get wide character and multibyte character value

This is a discussion on get wide character and multibyte character value within the C++ Programming forums, part of the General Programming Boards category; I'm pretty sure Windows claims to support the full Unicode range. And yeah, UTF-16 is a variable-width encoding. The characters ...

  1. #16
    Cat without Hat CornedBee's Avatar
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    I'm pretty sure Windows claims to support the full Unicode range.

    And yeah, UTF-16 is a variable-width encoding. The characters from Unicode's basic multilingual plane are 2 bytes large, all others are represented with surrogate pairs, two 16-bit units, and are therefore 4 bytes large.
    All the buzzt!
    CornedBee

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  2. #17
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    Hi CornedBee,


    Code is more powerful than descriptions. Could you let us know which character on Windows will be represented as 4 bytes please, under wide character format -- i.e. L with string literal. :-)

    Sorry for my challenging question.

    Quote Originally Posted by CornedBee View Post
    I'm pretty sure Windows claims to support the full Unicode range.

    And yeah, UTF-16 is a variable-width encoding. The characters from Unicode's basic multilingual plane are 2 bytes large, all others are represented with surrogate pairs, two 16-bit units, and are therefore 4 bytes large.

    regards,
    George

  3. #18
    Cat without Hat CornedBee's Avatar
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    You're wrong. In this case, code is not more powerful that descriptions.

    Here's a list of tables:
    http://en.wikipedia.org/wiki/Mapping...ode_characters
    Scroll all the way down.


    Here's some:
    http://www.decodeunicode.org/en/cjk_...hs_extension_b
    Last edited by CornedBee; 01-25-2008 at 07:53 AM.
    All the buzzt!
    CornedBee

    "There is not now, nor has there ever been, nor will there ever be, any programming language in which it is the least bit difficult to write bad code."
    - Flon's Law

  4. #19
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    A colleague of mine has the Unicode 5.0 standard document - it's a book about 3"/7.5 cm thick - I haven't looked inside it. So I expect that any "few pages web-site" or "a few lines of code" will not describe this problem properly.

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  5. #20
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    Sorry CornedBee,


    My question is confusing. What I mean is not UTF-16, but Windows' implementation/representation of UTF-16 -- using wchar_t and it is type defined to unsigned short -- onoy 2 bytes.

    My question should be, Windows uses only 2 bytes to represent UTF-16 and can not represent all of the UTF-16, right?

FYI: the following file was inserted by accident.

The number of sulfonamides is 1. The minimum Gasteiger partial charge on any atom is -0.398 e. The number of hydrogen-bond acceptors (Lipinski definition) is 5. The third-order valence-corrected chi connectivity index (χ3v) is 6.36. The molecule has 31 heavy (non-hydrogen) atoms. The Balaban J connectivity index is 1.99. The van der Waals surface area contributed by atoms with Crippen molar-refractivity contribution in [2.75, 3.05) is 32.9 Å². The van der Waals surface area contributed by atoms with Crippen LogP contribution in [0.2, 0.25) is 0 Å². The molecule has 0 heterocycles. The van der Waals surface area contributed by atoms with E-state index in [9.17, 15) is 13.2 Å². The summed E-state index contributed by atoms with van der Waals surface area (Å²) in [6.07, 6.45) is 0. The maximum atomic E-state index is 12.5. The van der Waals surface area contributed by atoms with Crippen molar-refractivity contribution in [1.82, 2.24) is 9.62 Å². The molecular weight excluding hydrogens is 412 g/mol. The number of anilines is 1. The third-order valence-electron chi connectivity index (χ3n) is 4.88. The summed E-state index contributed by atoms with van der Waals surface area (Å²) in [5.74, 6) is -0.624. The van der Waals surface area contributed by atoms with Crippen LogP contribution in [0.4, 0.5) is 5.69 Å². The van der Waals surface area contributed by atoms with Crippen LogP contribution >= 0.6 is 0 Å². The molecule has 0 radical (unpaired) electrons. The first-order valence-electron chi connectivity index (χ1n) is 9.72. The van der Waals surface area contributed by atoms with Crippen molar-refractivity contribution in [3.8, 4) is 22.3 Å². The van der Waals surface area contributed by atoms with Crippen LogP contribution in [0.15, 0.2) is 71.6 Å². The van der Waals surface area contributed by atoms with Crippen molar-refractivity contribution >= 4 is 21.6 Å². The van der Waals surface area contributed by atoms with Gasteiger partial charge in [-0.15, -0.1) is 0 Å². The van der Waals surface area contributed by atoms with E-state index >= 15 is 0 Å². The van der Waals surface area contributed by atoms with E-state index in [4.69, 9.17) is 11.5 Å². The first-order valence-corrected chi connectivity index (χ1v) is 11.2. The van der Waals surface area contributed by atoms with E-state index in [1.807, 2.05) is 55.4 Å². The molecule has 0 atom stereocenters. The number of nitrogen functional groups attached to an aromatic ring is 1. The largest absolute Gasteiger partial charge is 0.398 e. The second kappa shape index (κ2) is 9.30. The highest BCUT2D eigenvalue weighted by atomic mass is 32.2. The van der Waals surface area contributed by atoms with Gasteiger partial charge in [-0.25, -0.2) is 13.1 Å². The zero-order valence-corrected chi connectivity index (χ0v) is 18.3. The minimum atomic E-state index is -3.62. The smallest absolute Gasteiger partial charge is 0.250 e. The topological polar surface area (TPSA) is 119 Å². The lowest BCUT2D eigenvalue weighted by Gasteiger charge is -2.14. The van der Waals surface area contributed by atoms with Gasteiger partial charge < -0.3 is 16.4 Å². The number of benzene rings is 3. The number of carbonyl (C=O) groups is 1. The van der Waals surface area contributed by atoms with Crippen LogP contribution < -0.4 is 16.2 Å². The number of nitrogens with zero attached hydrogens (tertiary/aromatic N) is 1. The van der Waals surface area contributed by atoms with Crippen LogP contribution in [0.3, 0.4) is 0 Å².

BTW: what you provide is the general theory of UTF-16, but what I am interested is how Windows represent and limitation of Windows. How could an unsigned short represent 4 bytes to cover all characters? :-)

    Quote Originally Posted by CornedBee View Post
    You're wrong. In this case, code is not more powerful that descriptions.

    Here's a list of tables:
    http://en.wikipedia.org/wiki/Mapping...ode_characters
    Scroll all the way down.


    Here's some:
    http://www.decodeunicode.org/en/cjk_...hs_extension_b

    regards,
    George

  6. #21
    C++まいる!Cをこわせ! Elysia's Avatar
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    You are confused. UTF-16 is a variable width encoding. That means it can be longer if necessary, just like UTF-8. A 16-bit value cannot represent all unicode characters (which is around 100.000 iirc), so it's variable width. Usually, the first byte will tell how long the character value is (is it 1, 2 or 3 bytes?). So the application processing the unicode string will interpret the first or second byte (I have no idea how UTF-16 works), and then read the applicable amount of characters that is needed to represent the entire unicode value.
    Does that make any sense?
    Quote Originally Posted by Adak View Post
    io.h certainly IS included in some modern compilers. It is no longer part of the standard for C, but it is nevertheless, included in the very latest Pelles C versions.
    Quote Originally Posted by Salem View Post
    You mean it's included as a crutch to help ancient programmers limp along without them having to relearn too much.

    Outside of your DOS world, your header file is meaningless.

  7. #22
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    Thanks Elysia,


    It makes senses about general UTF-16 theory.

    But on Windows, as we know, wide character (UTF-16LE form) is represented by wchar_t, unsigned short, whose length is 2-byte.